A trio of albums that represent important early recordings of compositions by groundbreaking sonic genius Edgar Varese! First is the album Complete Works – an early series of recordings supervised by composer Edgard Varese – featuring versions of what were then his complete works! The record begins with two larger pieces – readings of "Integrales" and "Octandre" conducted by Frederic Waldman, working with the New York Wind Ensemble, who provide some very haunting tones, with additional percussion from the Julliard Percussion Orchestra on the first piece, which is a bit more dramatic. Rene Le Roy continues on the flute solo piece "Density 21.5", and the Julliard Percussion Orchestra comes back for a reading of the classic "Ionisation". The last work is one of the most striking – the three-part "Interpolations", which features "organized sound" compositions, realized on magnetic tape – one of Varese's haunting moves into early electronic music! Next is the Columbia album Music Of Edgar Varese – key Robert Craft takes on three earlier compositions, and the debut of "Poeme Electronique", which was created at the 1958 Brussels World Fair! "Ionisation" has a complex mix of percussion instruments, played by thirteen players – with a quality that's almost a key precursor to the music of Harry Partch. "Density 21.5" is a haunting piece for solo flute – filled with unusual tones and textures – and "Integrales" has a fuller orchestral presentation, and a nicely bombastic vibe, with wood
wind tones and percussion colliding beautifully! That sound continues in "Octandre" – a 20s composition that shows just how far Varese was ahead of his time – as does "Hyperprism", from the same year, which is even more dramatic. "Poem Electronique" has a very different approach – all analogue electronics, used in an illustration of Varese's concept of "organized sound", but with a feel that's similar to the best musique concrete material of the 50s. Last up is the Columbia album Sound Spectacular – which offers three very different slices of the genius of Edgar Varese – presented here on a set of classic Columbia recordings from the early 60s! "Arcana" is perhaps the most ambitious work here – structured for an orchestra of 120 musicians, 70 of whom are string players – although the core energy of the piece seems to come from the 8 percussionists who handle a wide variety of instruments – creating those stark sounds that mark some of Varese's most important compositions – which the strings, brass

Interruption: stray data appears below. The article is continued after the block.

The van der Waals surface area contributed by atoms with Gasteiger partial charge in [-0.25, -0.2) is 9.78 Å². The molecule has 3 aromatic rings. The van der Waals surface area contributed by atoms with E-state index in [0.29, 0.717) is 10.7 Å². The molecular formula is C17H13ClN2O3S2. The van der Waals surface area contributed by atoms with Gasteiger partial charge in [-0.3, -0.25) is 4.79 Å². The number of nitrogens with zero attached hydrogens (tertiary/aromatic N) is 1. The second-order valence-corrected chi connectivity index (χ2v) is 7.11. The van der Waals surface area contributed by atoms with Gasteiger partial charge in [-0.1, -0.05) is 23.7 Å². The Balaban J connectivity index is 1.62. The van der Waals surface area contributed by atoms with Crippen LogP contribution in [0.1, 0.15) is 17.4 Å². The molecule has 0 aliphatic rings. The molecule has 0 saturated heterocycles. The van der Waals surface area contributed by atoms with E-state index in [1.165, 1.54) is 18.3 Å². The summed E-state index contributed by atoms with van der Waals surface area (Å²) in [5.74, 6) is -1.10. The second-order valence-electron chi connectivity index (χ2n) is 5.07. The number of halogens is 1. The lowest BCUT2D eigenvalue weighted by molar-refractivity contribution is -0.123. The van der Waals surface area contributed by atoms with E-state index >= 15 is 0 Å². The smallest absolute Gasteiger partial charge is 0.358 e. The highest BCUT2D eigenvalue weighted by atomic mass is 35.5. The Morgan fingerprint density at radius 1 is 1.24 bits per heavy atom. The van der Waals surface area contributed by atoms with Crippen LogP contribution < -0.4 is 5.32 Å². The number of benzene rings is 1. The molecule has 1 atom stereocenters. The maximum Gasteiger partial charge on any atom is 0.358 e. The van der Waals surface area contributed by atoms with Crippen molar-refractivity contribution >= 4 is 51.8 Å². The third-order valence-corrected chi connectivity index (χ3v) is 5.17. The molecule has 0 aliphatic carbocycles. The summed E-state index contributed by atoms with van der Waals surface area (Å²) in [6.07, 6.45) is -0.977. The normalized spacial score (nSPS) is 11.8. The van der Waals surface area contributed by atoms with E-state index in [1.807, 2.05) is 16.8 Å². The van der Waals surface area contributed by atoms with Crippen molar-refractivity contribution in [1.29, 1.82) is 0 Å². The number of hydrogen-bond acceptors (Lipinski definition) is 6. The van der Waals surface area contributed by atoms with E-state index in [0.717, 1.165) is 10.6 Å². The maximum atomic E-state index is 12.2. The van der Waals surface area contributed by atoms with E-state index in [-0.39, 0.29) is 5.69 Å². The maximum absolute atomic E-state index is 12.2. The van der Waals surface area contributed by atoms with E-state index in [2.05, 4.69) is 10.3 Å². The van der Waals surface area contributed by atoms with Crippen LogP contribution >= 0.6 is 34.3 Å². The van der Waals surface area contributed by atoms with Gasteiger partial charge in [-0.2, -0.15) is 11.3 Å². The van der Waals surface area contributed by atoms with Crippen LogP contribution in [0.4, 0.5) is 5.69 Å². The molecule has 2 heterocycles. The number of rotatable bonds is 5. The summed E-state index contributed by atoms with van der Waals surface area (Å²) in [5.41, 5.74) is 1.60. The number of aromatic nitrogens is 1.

, and wood
winds cluster around in equally powerful ways! "Deserts" is a piece that's more subtle, and much longer – mixing a variety of electronic sounds and instrumental moments, with shifting sonic spaces and volumes throughout – all to make up a side-long recording filled with moody moments and more powerful electronic bursts. "Offrandes" is a selection of two songs – in a haunting blend of wood
wind instruments, percussion, and trumpet – plus vocals from soprano Dona Precht.